On questioning what happens to your baby when you miscarry:
We can say, then, that an unborn child is a person, not based on biological development, but because we believe that he is loved by the ground of all reality, the Being whose love creates being and grants it to others. Your lost little one was indeed a person, known intimately, loved deeply by our personal God. It doesn’t matter how early or how late we die:
“If we live, we live to the Lord, and if we die, we die to the Lord;
so then, whether we live or whether we die, we are the Lord’s.
For to this end Christ died and lived again,
so that he might be Lord of both the dead and the living.”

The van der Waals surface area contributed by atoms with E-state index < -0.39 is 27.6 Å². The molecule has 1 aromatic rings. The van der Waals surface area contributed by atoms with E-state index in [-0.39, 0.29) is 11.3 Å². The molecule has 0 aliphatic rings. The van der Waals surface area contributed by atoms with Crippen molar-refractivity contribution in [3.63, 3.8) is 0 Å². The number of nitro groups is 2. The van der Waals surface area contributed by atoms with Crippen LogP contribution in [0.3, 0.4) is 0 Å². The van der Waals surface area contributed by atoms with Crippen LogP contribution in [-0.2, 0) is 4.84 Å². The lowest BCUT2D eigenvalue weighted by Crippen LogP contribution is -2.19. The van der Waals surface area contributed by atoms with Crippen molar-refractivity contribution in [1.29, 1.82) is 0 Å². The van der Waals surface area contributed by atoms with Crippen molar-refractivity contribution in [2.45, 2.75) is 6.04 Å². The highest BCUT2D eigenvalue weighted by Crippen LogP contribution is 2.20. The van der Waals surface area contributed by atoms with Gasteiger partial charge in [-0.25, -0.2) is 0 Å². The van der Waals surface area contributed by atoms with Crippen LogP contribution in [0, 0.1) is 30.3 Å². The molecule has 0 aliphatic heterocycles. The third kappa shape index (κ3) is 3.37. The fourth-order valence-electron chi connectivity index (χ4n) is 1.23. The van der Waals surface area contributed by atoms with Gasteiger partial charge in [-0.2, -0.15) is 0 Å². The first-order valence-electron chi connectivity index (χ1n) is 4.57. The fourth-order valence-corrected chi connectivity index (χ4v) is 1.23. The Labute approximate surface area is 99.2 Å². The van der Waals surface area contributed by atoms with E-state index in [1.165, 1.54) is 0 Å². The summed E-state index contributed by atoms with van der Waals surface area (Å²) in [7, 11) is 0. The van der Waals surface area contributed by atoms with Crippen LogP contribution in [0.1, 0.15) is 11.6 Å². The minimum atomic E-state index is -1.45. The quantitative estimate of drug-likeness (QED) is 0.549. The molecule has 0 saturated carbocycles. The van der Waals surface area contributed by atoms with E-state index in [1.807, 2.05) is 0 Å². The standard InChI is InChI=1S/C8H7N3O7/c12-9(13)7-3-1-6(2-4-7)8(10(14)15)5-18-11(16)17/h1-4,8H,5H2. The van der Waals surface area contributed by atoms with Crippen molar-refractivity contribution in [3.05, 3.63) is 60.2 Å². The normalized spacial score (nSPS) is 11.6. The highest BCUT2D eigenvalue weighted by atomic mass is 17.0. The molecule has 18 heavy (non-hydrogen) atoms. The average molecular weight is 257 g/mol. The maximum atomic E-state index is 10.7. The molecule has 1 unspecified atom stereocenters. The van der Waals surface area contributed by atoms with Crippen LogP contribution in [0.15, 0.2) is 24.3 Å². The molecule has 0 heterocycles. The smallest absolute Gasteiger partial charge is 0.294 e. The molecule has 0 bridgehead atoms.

At a funeral, a community of believers gathers to remember a life, to mourn its close, and to proclaim their common hope and trust that whatever life looks like on the other side of that deep river separating life from death, it is life lived in the presence of God. This is the posture we take toward those we have lost early to miscarriage. We remember their lives, our hopes and dreams for them, the ways in which their short existence changed us. We mourn their deaths, the deaths that happened in secret places, in the dark of our wombs. And we proclaim our common hope and trust that although we can’t wrap our imaginations around the details, the God who holds the span of life and death in God’s very hands and even in God’s very body, the God who stands beyond the edges of the universe and who dwells within the heart of the atom — this God holds even tiny lost lives in the hollow of the divine hand, calling them by name, knowing them intimately, making them whole and lovely at last.